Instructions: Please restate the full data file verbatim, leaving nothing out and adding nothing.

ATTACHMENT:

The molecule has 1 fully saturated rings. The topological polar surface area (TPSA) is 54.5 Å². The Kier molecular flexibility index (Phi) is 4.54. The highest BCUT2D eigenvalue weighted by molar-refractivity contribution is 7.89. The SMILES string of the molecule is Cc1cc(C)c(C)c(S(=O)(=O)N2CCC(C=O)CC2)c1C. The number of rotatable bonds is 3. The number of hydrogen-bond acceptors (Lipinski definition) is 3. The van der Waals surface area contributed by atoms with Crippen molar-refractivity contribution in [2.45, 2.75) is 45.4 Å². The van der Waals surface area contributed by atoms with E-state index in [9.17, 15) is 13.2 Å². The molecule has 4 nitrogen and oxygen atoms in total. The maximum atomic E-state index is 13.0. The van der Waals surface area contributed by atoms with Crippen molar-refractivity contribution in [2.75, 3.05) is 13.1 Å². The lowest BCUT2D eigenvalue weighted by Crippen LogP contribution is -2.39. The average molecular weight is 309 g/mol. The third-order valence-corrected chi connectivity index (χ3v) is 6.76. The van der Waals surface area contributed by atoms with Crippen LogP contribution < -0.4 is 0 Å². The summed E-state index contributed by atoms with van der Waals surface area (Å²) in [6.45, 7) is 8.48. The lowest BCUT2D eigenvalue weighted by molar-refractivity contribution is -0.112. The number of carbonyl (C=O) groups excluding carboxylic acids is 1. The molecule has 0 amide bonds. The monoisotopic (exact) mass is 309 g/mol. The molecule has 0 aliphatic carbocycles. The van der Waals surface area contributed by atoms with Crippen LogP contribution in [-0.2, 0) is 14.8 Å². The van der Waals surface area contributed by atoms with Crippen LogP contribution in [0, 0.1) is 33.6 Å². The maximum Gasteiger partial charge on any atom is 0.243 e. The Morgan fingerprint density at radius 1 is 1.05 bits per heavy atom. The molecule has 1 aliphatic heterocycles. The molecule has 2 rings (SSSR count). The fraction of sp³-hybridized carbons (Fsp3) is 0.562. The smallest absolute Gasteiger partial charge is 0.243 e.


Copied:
The molecule has 1 fully saturated rings. The topological polar surface area (TPSA) is 54.5 Å². The Kier molecular flexibility index (Phi) is 4.54. The highest BCUT2D eigenvalue weighted by molar-refractivity contribution is 7.89. The SMILES string of the molecule is Cc1cc(C)c(C)c(S(=O)(=O)N2CCC(C=O)CC2)c1C. The number of rotatable bonds is 3. The number of hydrogen-bond acceptors (Lipinski definition) is 3. The van der Waals surface area contributed by atoms with Crippen molar-refractivity contribution in [2.45, 2.75) is 45.4 Å². The van der Waals surface area contributed by atoms with E-state index in [9.17, 15) is 13.2 Å². The molecule has 4 nitrogen and oxygen atoms in total. The maximum atomic E-state index is 13.0. The van der Waals surface area contributed by atoms with Crippen molar-refractivity contribution in [2.75, 3.05) is 13.1 Å². The lowest BCUT2D eigenvalue weighted by Crippen LogP contribution is -2.39. The average molecular weight is 309 g/mol. The third-order valence-corrected chi connectivity index (χ3v) is 6.76. The van der Waals surface area contributed by atoms with Crippen LogP contribution < -0.4 is 0 Å². The summed E-state index contributed by atoms with van der Waals surface area (Å²) in [6.45, 7) is 8.48. The lowest BCUT2D eigenvalue weighted by molar-refractivity contribution is -0.112. The number of carbonyl (C=O) groups excluding carboxylic acids is 1. The molecule has 0 amide bonds. The monoisotopic (exact) mass is 309 g/mol. The molecule has 0 aliphatic carbocycles. The van der Waals surface area contributed by atoms with Crippen LogP contribution in [-0.2, 0) is 14.8 Å². The van der Waals surface area contributed by atoms with Crippen LogP contribution in [0, 0.1) is 33.6 Å². The maximum Gasteiger partial charge on any atom is 0.243 e. The Morgan fingerprint density at radius 1 is 1.05 bits per heavy atom. The molecule has 1 aliphatic heterocycles. The molecule has 2 rings (SSSR count). The fraction of sp³-hybridized carbons (Fsp3) is 0.562. The smallest absolute Gasteiger partial charge is 0.243 e.